“I don’t think she’s going to be out there in the marketplace selling her book, do you?” – Magistrate
Belle Gibson was taken to court by Consumer Affairs Victoria on Thursday after she failed to answer questions put to her about her alleged cancer fraud.
Consumer Affairs began their investigation of Belle Gibson in March when it became apparent that she had not passed on promised money to charity and had even withheld money raised from charity events held over two successive Friday evenings in St Kilda.
As a part of the investigation, Consumer Affairs asked Belle Gibson to provide answers to 27 questions relating to the sales of her book and apps as well as the missing charity money. Despite extensions of time given to Belle Gibson, she has failed to provide answers.
In the final hour before the last deadline to provide answers expired she requested even more time from Consumer Affairs.
Belle Gibson requested more time on the basis that her lawyer was away. However Consumer Affairs received notice from her lawyer, Mills Oakley, stating that he no longer acted for her.
Unable to get answers from Belle Gibson, Consumer Affairs Victoria took her to court to seek an order compelling her to answer the 27 questions.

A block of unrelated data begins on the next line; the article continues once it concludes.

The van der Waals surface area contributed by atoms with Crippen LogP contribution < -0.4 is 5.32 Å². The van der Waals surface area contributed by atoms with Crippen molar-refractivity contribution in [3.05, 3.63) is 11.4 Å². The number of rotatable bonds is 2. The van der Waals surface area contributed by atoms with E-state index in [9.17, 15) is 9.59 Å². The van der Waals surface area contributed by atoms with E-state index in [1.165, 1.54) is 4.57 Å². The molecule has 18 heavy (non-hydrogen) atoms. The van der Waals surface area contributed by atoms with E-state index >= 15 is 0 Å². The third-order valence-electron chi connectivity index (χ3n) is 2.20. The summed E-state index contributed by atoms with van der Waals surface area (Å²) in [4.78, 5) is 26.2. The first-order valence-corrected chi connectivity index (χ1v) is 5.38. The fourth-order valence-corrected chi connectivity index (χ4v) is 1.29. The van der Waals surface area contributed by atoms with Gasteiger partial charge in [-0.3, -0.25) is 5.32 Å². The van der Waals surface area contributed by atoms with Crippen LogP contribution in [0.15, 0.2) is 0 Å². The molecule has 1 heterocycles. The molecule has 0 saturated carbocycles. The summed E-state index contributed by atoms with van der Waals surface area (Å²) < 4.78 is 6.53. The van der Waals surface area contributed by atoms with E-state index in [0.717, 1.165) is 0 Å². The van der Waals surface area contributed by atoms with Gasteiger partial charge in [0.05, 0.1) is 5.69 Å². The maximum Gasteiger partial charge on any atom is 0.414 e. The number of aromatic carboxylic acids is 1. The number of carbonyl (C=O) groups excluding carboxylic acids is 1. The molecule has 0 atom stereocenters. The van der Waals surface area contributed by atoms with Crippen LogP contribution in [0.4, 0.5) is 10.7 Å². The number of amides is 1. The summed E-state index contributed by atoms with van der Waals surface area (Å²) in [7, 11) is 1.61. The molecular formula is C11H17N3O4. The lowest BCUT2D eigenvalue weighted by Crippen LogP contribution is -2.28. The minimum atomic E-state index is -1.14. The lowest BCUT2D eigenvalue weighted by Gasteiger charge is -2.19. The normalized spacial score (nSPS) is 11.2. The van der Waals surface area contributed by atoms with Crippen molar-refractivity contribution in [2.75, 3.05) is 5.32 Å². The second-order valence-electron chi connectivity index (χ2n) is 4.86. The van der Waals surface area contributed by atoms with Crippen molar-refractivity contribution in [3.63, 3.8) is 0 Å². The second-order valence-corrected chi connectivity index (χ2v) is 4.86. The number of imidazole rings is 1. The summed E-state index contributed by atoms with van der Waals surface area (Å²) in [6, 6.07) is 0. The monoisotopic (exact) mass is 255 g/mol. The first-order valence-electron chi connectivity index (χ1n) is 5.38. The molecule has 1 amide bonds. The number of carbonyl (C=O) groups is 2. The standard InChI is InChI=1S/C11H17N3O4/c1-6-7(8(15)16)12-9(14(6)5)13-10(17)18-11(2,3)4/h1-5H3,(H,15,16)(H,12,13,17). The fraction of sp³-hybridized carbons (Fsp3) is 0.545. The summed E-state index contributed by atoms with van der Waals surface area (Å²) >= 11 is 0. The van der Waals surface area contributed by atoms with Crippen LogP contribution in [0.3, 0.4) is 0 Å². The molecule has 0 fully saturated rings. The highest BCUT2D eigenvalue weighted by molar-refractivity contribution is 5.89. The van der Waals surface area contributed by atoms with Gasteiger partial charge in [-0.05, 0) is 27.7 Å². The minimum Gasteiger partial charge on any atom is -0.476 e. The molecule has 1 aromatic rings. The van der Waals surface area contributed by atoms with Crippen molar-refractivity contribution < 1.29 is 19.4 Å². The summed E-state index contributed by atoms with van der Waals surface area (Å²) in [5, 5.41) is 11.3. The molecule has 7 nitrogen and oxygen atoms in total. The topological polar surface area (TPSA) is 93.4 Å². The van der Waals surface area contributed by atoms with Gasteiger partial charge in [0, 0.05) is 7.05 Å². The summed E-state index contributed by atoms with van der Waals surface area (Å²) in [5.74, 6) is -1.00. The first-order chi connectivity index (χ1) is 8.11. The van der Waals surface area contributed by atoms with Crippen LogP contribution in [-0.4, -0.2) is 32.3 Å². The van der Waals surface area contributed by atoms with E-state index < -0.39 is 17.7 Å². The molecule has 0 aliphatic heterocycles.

The Australian reports that “Ms Gibson markets wellness products, a cookbook and an app on the basis that she is a cancer survivor,” Blair Ussher, for CAV, told the court.
Mr Ussher told the court she had been granted a two-week extension to provide documents by June 26, but an hour before the deadline had sought a further delay, saying her lawyer was on holidays.
Mr Ussher said the only communication from Gibson’s lawyers, Mills Oakley, had been an email saying they had stopped acting for her in May.
Barrister Charles Shaw, for Ms Gibson, said Mills Oakley continued to represent her despite ceasing to give legal advice in a related matter.
The Magistrate Michael Smith was most unimpressed by Belle Gibson’s response and ordered that she provide answers to the questions by July 9. He said that many of the questions asked of Belle Gibson were in plain English and were of a nature that only Belle Gibson could answer.
Mr Shaw said is was absurd that Consumer Affairs wanted to compel Belle Gibson to provide answers to questions she had never refused to give.
Magistrate Smith ordered Belle Gibson to provide the answers by July 9 saying “I don’t think she’s going to be out there in the marketplace selling her book, do you?”